Tracer

08/01/2004 - 09/18/2019

Memorial created 07/19/2020 by Nancy.

My heart dog

I adopted Tracer when he was four months old. He was supposed to be bred when he reached adulthood until the breeder changed his mind and decided to euthanize him because of his deformity. He was missing his left front leg. He was rescued and taken to a Southland Sheltie Rescue foster home in La Habra, California. I picked him up a few days later. He taught himself how to walk, and when he came home with me he figured out how to walk up and down stairs. He was completely normal in every other way. However, he was unable to lift his leg to urinate against a tree, so he squatted like a female dog. Talk about sweet and gentle. He loved everyone he met. You knew he liked you when he lay down so you could rub his tummy. We did a lot of cross-country travel by car in the early years. He loved to travel. He loved meeting new people and other dogs. He felt it was his job to herd the local birds and squirrels. He was fascinated by turtles and snakes. The middle-school science teacher who lived in the apartment building next to ours had a corn snake that he brought outside to show the neighborhood kids. Tracer and I occasionally housesat for a family that owned a 70-pound tortoise. They were best friends. All the female dogs in our neighborhood adored him. His favorite dog friend was a tan Pug called Piggy. She would dance around him whenever she saw him. He had another girlfriend that was a gray cat. She disliked everyone – except Tracer. His favorite food was shrimp which he enjoyed whenever I had a party and set out a platter with cocktail sauce. Tracer also had his own “flock” of wooly sheep. He was always walking around with one of his “Baa Baa’s” in his mouth. Tracer’s life was very simple. We went to the park every day where he could meet his friends and even make new friends. When Tracer and I hit our senior years, we both started having health problems. I had triple heart bypass surgery and had complications that kept me in the hospital for months. Tracer was diagnosed with Cushing’s Disease and low thyroid. A few years later we got an even worse diagnosis – cancer. Tracer was a trooper. He never cried or whined or bit anyone in anger. He fought till the end, always alert and trying to participate in everyday life. His passing left such a hole in my heart and a void in my life. I never knew a more faithful friend and loving animal in my life. I was so blessed that he shared his life with me.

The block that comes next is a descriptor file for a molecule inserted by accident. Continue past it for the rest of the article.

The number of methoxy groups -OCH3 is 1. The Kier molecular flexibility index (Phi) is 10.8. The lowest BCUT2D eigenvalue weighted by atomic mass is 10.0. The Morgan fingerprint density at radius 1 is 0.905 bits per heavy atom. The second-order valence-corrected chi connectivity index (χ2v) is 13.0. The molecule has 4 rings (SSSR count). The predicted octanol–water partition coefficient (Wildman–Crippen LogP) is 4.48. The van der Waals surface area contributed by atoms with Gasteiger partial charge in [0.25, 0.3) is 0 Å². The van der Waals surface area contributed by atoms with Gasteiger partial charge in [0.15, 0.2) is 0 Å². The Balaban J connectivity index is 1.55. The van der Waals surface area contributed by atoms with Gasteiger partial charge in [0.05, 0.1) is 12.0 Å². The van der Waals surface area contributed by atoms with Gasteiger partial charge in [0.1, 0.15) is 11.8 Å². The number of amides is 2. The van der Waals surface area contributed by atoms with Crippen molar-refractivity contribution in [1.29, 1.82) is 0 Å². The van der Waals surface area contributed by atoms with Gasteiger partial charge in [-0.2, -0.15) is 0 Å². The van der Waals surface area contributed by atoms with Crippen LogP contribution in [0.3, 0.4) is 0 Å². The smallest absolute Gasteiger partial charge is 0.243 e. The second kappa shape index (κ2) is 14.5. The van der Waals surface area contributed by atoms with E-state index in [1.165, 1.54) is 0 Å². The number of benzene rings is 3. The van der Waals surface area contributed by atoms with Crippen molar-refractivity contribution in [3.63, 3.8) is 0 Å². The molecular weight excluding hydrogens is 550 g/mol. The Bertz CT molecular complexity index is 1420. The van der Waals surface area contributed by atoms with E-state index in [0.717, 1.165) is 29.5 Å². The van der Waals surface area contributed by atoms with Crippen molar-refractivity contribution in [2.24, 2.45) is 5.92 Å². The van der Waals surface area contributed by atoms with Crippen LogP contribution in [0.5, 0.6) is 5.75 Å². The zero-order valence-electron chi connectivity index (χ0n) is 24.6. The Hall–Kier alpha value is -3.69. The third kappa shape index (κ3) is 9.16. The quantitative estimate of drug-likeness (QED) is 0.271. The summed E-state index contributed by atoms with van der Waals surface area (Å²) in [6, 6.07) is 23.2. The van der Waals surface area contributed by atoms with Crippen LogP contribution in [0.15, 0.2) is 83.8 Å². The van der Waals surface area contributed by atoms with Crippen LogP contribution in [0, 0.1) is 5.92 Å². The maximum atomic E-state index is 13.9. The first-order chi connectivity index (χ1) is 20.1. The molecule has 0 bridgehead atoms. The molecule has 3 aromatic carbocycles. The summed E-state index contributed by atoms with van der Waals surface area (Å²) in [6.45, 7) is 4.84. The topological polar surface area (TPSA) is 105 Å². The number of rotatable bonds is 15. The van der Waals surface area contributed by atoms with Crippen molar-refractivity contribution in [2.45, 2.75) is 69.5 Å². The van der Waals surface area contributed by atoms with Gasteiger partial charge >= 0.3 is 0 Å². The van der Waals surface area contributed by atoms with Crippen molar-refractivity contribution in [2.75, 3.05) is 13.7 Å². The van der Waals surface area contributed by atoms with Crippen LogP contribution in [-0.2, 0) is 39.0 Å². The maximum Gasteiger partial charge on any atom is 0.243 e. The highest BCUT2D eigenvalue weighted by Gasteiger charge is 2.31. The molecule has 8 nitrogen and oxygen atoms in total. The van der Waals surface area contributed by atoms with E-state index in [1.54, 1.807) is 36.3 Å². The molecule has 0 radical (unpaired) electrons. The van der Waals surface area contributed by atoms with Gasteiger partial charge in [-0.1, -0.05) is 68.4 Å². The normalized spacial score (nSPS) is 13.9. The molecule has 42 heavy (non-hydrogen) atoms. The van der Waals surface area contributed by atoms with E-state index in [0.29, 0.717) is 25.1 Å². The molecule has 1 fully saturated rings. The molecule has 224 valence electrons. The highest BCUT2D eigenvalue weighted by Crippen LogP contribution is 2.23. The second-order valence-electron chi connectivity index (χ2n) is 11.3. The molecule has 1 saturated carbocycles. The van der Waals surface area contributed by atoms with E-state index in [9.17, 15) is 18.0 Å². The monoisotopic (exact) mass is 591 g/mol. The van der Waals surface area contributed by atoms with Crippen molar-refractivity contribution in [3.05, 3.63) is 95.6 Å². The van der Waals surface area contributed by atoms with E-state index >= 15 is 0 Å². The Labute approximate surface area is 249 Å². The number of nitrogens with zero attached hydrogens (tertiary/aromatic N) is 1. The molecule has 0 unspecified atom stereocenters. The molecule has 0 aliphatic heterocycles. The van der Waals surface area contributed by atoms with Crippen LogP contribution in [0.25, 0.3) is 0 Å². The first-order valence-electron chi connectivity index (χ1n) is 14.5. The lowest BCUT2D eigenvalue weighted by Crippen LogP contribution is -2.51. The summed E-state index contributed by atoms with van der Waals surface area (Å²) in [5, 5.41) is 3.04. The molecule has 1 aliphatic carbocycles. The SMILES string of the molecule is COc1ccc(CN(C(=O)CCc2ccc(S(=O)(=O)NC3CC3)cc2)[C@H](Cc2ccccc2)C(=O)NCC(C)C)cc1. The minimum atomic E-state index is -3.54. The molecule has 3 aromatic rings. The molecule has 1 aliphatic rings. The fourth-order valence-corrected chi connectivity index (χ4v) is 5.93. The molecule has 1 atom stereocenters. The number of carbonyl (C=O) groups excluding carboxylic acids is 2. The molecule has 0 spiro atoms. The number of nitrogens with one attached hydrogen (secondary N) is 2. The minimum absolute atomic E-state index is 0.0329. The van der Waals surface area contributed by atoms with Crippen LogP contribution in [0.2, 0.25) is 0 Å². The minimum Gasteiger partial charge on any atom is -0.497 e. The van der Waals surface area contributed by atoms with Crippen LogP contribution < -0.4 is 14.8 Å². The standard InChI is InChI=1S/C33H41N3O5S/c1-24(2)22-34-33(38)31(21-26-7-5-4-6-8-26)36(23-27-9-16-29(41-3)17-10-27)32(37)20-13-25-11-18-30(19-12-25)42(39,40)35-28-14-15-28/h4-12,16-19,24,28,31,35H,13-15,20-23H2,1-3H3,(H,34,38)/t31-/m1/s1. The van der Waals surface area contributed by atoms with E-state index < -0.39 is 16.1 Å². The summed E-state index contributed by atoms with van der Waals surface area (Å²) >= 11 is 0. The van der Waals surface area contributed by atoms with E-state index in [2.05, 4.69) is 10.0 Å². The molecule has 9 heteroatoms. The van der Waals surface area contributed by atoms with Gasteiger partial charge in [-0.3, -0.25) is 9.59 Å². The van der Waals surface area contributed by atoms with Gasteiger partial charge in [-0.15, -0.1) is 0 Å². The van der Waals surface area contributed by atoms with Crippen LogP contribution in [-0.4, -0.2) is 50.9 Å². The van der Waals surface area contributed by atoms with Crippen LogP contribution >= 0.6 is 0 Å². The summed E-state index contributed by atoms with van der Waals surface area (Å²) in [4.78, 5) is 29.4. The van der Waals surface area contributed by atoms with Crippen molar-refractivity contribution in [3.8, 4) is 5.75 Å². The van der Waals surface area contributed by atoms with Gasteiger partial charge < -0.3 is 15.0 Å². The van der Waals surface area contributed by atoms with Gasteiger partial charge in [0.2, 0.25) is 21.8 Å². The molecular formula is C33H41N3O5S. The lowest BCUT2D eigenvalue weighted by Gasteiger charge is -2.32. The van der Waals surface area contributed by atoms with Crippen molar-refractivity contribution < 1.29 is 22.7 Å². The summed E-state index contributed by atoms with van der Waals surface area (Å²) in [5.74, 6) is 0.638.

Candles left in memory of Tracer

  1. Wendy says:

    Tracer was so beautiful. He never knew he was disabled. Because of you, he led such a full life. Bless you for adopting him. He is waiting for you at the Rainbow Bridge, where he will be made whole again. Tracer can run with my Harley and his sister Mercedes until we get there.

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